Seeding depth - from a seed's perspective

By Dr. Sheri Strydhorst, Agronomy Research Specialist 

Germinating wheat seeds with first roots and coleoptile that protects the young emerging first shoot. 

As we rush into the busy seeding season, it is important to think about the basics. There are many things farmers can do to properly set seeding depth such as checking openers for plugs and wear, front-to-back and side-to-side leveling of the frame and more. However, it is also helpful to understand seed physiology and how the correct seeding depth can set your crop off to a strong start.

In natural systems, seeds fall on the soil surface and some eventually germinate, but those seeds are subject to predation from birds, mammals or insects, temperature extremes and moisture variation. All farmers know that seeds on the soil surface can grow and produce viable plants as evidenced by volunteer canola, wheat and barley plants. However, placing seeds in the soil at the correct depth will increase uniform crop emergence.

One of the great agricultural innovations of modern agriculture was the invention of the seed drill in 1701 by Jethro Tull. The seed drill placed seeds at a uniform depth in the soil.    

While it can be tempting to seed shallow to speed emergence, shallow sowing is risky. The first step in seed germination is water imbibition and seeds typically imbibe 1-2 times their weight in water. Low water content in the soil will reduce the speed and percent germination. In our prairie environment, low and variable water content often occurs at, or near, the soil surface. Hence, shallow seeding creates an increased risk of delayed and uneven emergence. In dry soils, good seed-soil contact is important to ensure efficient water uptake. Even if there is good soil moisture, when soils are cloddy or fluffy, germination can be poor as there is poor moisture transfer between the soil and seed. This can be especially true in fields where manure application and or tillage create clumpy soil conditions.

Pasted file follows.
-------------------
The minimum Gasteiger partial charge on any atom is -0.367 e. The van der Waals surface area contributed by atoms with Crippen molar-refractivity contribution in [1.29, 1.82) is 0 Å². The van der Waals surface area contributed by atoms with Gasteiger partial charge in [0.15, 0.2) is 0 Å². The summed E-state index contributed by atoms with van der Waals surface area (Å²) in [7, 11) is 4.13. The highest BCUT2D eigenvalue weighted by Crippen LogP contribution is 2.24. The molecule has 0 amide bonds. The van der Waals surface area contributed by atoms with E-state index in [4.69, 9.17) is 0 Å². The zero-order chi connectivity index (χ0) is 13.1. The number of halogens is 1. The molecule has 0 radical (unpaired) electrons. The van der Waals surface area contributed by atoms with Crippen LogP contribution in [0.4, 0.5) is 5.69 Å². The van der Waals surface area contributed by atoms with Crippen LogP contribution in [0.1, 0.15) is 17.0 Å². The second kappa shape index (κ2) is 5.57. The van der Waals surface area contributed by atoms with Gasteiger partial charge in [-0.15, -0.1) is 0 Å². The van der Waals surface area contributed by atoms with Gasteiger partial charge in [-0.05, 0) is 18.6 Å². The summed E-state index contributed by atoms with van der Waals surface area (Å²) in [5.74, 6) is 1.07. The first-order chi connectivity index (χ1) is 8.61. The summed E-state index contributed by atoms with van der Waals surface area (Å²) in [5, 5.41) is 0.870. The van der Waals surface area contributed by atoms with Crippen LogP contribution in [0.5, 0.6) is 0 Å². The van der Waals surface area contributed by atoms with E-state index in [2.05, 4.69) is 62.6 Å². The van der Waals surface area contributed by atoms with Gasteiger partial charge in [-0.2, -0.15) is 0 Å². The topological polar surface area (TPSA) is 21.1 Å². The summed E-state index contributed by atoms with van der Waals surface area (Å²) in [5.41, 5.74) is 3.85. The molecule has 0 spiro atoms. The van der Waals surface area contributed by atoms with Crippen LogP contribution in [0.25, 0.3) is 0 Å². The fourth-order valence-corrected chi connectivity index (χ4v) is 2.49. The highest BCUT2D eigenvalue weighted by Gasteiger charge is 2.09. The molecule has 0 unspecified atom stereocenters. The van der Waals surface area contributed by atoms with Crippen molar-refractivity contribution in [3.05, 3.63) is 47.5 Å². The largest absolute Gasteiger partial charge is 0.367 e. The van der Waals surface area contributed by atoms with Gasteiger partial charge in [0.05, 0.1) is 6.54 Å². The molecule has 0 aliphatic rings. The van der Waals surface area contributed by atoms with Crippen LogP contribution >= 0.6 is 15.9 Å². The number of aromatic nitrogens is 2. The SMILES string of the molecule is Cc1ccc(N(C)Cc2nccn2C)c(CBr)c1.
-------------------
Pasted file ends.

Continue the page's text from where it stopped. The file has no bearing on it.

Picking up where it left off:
Once the seed has imbibed enough water, the first root (radicle) emerges. Then the seed pushes a delicate, young shoot (plumule) up through the soil to begin photosynthesis. The first shoot (plumule) is protected by the coleoptile. Once the coleoptile breaks through the soil it stops growing and the first shoot elongates and starts photosynthesis. The seed energy reserve in the form of carbohydrates nourishes the growth of the first root and shoot until photosynthesis can provide energy.  

From imbibition to emergence, the respiring seed sees a rapid use and depletion of stored energy reserves. Larger seeds have more energy reserves than smaller seeds which is why a large seeded faba bean can be seeded up to 3” (7.5 cm) deep while a small canola seed should be planted around 1” (2.5 cm) deep. In short, larger seeds have more energy reserves and can be sown deeper than smaller seeds.  

Semi-dwarf wheat varieties have shorter coleoptiles. If the coleoptile is shorter than the depth of planting, the first shoot is often unable to push through the soil surface to start photosynthesis. Plant height and coleoptile length are correlated, with taller varieties having longer coleoptiles. With semi-dwarf varieties of wheat, a shallower planting depth becomes crucial.  Barley also tends to have shorter coleoptiles than wheat. 

The optimum seeding depth for spring cereal crops (wheat, barley and oats) is between 1.5 to 2” (3.75 to 5 cm) deep. The goal is to place the seed deep enough to access adequate moisture for uniform water uptake of all seeds but shallow enough to ensure quick emergence.


Forbes, J.C. and Watson, R.D. 1992.  Plants in Agriculture. Cambridge University Press. 355 pp. Wiersma, J., Randson, J., and Hofman, V. 2018.  Seeding Depth.  University of Minnesota Extension.